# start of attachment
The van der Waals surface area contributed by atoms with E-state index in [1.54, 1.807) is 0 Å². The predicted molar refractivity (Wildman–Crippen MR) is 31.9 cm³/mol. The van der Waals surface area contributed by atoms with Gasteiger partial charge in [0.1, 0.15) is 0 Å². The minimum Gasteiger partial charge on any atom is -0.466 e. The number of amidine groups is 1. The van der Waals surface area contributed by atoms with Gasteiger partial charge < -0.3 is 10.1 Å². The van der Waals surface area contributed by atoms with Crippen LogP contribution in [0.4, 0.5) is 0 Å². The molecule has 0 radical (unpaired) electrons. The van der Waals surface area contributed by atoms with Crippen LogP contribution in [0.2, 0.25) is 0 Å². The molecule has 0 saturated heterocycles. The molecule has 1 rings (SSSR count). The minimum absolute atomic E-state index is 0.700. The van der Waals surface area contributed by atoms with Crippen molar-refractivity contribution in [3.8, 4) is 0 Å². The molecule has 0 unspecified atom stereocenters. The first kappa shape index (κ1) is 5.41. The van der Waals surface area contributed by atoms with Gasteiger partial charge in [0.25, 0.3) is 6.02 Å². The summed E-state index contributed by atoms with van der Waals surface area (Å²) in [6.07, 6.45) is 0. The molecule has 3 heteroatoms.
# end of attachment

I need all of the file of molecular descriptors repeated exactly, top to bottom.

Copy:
The van der Waals surface area contributed by atoms with E-state index in [1.54, 1.807) is 0 Å². The predicted molar refractivity (Wildman–Crippen MR) is 31.9 cm³/mol. The van der Waals surface area contributed by atoms with Gasteiger partial charge in [0.1, 0.15) is 0 Å². The minimum Gasteiger partial charge on any atom is -0.466 e. The number of amidine groups is 1. The van der Waals surface area contributed by atoms with Gasteiger partial charge < -0.3 is 10.1 Å². The van der Waals surface area contributed by atoms with Crippen LogP contribution in [0.4, 0.5) is 0 Å². The molecule has 0 radical (unpaired) electrons. The van der Waals surface area contributed by atoms with Crippen LogP contribution in [0.2, 0.25) is 0 Å². The molecule has 0 saturated heterocycles. The molecule has 1 rings (SSSR count). The minimum absolute atomic E-state index is 0.700. The van der Waals surface area contributed by atoms with Crippen molar-refractivity contribution in [3.8, 4) is 0 Å². The molecule has 0 unspecified atom stereocenters. The first kappa shape index (κ1) is 5.41. The van der Waals surface area contributed by atoms with Gasteiger partial charge in [0.25, 0.3) is 6.02 Å². The summed E-state index contributed by atoms with van der Waals surface area (Å²) in [6.07, 6.45) is 0. The molecule has 3 heteroatoms.